When Ted is spotted by a model agency, she can't believe it. At the same time her gorgeous sister, Ava, is diagnosed with cancer. With her world turned upside down, Ted has a lot of growing up to do, some of it in five-inch platforms. Can she be a supermodel and a super sister? Or will she have to choose between fame and family?
Sophia has written a really brilliant piece about The Look cover for me, as we all know I love book covers and their conception stories/US and UK differences. Thanks to Sophia for such a fantastic post, and don't forget to see the end of this page for details of the other blog tour stops!
Sophia Bennett's Cover Story
I'm thrilled to be writing this post on the evolution of the cover for The Look for Wondrous Reads. It was on this blog that I first really noticed how important covers are, as Jenny made one of her famous comparisons between UK and US versions of the same book. In fact, I often end up preferring the US version. I'll be fascinated to see what they do with the cover of this one. I love the UK version, but they say the US one next year will be edgier. Watch this space ...
When it came to marketing The Look it was clear early on that the cover was going to be as much part of the package as the story. I handed the first draft in in February of last year, and already Chicken House were starting to think about how it would look. The fact is, people do judge a book by its cover - very much, all the time. And people in the book trade do it more than anyone. An author friend of mine once had her book completely rejacketed because bookbuyers didn't like the original version (I loved it!). It matters.
Normally, I have a very minor say in the cover. For foreign editions, I usually only see it once the book is published. For Threads, I was allowed to suggest minor tweaks about which dresses were used, but that's about it. When I tell you I originally wanted a tailor's dummy, a spotlight, a laptop and a machine gun for that book ...
Anyway, this time Chicken House very kindly asked for my thoughts at the beginning, and I told them I had this vision of it looking like the cover of a magazine, with a close-up of a girl's face, staring strongly into the camera, and text that looked reminiscent of Elle or Vogue, maybe. Based on experience, I didn't expect my suggestions to go very far. I don't know whether it was luck, or coincidence, or whether my cover illustrator, Steve Wells (who also did the last of the Threads books and rejacketed the series for me), actually liked my idea, but to my surprise, while I was still in the early rewrites of the second draft, he came up with this:
Result! Note the book already had its fabulous pink page edges. I love those edges. They're quite expensive to produce, apparently, so I felt very honoured to have them. I still get a bit of a thrill every time I turn them. Anyway - back to the cover. There it was: the closeup on the face of a girl. She was staring directly into the camera. It was a strong image ...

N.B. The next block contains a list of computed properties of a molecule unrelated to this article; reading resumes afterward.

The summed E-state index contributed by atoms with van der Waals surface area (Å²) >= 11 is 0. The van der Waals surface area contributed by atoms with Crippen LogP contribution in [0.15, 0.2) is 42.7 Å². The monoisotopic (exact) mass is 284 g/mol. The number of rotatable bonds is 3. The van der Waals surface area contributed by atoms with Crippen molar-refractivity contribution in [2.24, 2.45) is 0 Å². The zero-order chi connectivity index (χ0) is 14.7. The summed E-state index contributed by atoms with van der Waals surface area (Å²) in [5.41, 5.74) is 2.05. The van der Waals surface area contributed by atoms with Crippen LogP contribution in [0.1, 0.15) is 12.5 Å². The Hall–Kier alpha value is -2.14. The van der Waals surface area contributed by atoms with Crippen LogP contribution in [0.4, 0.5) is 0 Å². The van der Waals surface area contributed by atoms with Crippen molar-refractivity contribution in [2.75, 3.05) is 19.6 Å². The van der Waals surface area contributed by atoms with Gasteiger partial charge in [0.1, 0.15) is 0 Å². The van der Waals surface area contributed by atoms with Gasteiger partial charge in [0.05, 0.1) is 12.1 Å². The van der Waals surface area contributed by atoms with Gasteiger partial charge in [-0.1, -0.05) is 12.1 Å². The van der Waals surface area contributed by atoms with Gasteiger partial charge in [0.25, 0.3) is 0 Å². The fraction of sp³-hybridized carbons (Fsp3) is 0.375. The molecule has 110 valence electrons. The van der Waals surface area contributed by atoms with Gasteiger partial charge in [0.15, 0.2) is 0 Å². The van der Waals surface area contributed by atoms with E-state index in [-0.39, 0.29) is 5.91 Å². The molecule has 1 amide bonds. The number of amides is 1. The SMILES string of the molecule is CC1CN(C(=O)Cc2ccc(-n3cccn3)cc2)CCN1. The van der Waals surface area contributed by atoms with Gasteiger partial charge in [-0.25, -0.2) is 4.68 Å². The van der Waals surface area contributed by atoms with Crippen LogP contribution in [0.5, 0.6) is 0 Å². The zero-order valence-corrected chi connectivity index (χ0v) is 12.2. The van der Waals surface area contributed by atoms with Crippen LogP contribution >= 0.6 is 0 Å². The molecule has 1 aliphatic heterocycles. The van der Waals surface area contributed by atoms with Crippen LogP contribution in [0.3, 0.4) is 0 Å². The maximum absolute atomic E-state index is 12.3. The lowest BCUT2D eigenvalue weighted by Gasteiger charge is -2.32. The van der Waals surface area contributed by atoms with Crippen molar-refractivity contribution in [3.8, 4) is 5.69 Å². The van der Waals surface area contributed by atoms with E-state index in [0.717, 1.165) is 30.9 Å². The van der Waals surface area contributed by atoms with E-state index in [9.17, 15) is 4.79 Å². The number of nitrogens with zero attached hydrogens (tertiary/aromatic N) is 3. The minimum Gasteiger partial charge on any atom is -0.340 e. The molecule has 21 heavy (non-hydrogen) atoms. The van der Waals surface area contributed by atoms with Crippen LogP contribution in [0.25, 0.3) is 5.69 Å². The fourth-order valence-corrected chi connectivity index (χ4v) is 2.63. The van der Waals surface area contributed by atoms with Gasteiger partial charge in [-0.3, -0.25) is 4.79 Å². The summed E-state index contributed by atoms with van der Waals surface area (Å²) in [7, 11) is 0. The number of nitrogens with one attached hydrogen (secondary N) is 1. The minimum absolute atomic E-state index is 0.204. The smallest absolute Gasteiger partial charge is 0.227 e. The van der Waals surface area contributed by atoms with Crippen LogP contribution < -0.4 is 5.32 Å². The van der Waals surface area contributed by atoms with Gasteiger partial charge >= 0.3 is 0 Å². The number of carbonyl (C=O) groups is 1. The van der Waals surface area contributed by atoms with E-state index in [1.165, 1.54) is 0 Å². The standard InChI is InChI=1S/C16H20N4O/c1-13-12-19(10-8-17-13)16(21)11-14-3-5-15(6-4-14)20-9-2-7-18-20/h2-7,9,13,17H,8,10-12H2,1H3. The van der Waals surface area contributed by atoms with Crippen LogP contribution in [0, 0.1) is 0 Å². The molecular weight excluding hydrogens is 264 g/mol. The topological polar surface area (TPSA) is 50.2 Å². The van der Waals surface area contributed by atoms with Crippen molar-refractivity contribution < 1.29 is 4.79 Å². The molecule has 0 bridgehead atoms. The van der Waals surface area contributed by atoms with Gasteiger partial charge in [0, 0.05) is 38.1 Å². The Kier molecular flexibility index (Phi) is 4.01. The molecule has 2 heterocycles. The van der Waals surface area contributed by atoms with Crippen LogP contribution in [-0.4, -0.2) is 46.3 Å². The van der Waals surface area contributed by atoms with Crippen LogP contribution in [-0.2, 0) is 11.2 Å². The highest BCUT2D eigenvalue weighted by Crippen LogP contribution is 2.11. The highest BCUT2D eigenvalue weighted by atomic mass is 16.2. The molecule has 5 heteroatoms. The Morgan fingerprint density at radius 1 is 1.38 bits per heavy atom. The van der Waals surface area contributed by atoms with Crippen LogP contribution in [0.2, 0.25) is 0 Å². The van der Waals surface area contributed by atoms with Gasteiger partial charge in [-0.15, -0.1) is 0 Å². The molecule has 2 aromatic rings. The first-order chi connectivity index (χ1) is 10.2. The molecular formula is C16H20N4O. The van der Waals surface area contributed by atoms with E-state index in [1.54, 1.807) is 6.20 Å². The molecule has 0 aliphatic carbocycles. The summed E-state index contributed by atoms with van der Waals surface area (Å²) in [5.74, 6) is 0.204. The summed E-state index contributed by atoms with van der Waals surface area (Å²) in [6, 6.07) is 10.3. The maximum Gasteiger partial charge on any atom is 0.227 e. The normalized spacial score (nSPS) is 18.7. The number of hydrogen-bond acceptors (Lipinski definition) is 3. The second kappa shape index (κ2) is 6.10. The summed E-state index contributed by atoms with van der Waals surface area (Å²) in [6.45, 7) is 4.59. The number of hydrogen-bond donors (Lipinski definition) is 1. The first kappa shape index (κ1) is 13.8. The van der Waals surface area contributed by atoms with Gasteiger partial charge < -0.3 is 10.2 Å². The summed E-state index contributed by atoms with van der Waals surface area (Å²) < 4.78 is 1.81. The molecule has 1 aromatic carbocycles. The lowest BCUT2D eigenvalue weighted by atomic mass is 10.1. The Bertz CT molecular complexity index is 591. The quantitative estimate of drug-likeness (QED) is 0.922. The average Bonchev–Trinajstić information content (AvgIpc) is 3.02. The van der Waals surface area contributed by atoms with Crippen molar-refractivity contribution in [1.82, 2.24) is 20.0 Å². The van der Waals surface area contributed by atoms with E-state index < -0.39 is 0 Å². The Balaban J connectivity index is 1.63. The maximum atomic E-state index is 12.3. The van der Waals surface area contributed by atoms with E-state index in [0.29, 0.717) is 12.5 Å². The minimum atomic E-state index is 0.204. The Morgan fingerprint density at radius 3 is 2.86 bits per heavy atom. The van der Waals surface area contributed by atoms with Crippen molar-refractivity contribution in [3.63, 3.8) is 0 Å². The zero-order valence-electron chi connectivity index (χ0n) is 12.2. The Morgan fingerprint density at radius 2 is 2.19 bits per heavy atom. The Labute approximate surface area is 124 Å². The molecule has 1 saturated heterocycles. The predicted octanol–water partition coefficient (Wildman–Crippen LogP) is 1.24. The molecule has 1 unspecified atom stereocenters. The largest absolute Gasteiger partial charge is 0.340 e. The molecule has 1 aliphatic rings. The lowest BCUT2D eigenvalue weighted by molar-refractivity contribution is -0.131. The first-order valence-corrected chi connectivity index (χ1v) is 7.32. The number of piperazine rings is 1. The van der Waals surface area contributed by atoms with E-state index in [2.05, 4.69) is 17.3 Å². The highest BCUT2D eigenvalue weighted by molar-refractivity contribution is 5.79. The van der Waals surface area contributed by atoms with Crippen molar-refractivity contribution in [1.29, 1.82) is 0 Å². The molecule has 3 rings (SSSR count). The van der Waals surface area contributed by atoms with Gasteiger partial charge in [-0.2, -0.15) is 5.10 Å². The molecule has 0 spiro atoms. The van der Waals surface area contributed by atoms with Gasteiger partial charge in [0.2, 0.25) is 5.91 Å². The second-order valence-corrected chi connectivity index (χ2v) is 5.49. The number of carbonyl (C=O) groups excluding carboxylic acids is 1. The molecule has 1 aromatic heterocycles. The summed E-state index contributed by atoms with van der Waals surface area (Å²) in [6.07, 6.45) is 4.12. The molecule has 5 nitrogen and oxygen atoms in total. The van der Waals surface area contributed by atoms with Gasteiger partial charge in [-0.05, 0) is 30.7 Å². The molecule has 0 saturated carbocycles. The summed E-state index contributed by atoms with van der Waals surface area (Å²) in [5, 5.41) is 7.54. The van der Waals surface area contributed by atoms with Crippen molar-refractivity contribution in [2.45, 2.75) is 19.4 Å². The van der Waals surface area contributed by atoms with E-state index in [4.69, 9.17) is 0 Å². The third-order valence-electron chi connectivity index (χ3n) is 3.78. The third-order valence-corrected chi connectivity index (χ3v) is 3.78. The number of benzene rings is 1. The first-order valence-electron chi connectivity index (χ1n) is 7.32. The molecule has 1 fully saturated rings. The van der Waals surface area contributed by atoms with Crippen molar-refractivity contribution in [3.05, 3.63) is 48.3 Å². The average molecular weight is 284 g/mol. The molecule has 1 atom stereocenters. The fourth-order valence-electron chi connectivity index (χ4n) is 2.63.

I liked it. But.
To me, it looked like a great cover for a paranormal romance. There was something a bit creepy about the girl's eye-makeup, and the black and white photo looked dark and sinister. The person picking up this book would not, I thought, expect the opening scene to be about two crazy sisters busking for sweet wrappers in Carnaby Street.
I wanted a bit more colour - not too much. A bit of a lighter tone - but nothing too smiley, because Ted and Ava, my main characters, go through a lot of stress and heartache. I suggested all of this to Steve - again not expecting him to take any notice of me, because he is a design professional and I last drew a decent picture in about 1974. However, to illustrate my point I sent him two Vogue covers, just to show him what I meant. (Also, to be honest, researching Vogue covers online is occasionally more fun than doing rewrites.)
Straight away, Steve hunted around a bit and suggested using this picture:
Instantly, we all loved it. The girl was pretty, but still strong. A bit mysterious but not positively paranormal. Steve mocked up a cover that looked like this:
It was great! Really close to what I'd imagined. More cropped than I'd pictured, but that was a minor detail. I didn't really get the font, but apparently it's supposed to look a bit like the Louis Vuitton graffiti print, which I guess it does. Also, some people think it looks like it's handwritten in lipstick, which is good too.
Note the strapline/blurb thing on the cover has disappeared. We never could find one we were really happy with, and in the end we all agreed it looked stronger without one at all. I'll be interested to know if you agree.
Again assuming that Steve wouldn't be interested in my further opinion - what do I know? - I nevertheless mentioned that I particularly loved the Aggy Deyn Vogue cover, (second one above,) because of the way they'd washed out the skin and brought out the blue of her eyes. And the way they'd matched the text with her lipstick. Steve, bless him, very quickly produced an image with bluer eyes, paler skin, matching text/lipstick and basically everything I'd suggested. Again, it could have been coincidence but whatever it was, I was very happy.
This time, the cover was a quick and remarkably painless process. It was ready before the final draft. The result looks a bit chick-lity, but I'm happy with that. I try and write accessible fiction for girls that highlights deeper issues in an enjoyable way, and that pretty much defines good chick-lit for me.
So this is my main character. Or the girl she could have been, if she hadn't ... But now you'll have to read the book to find out.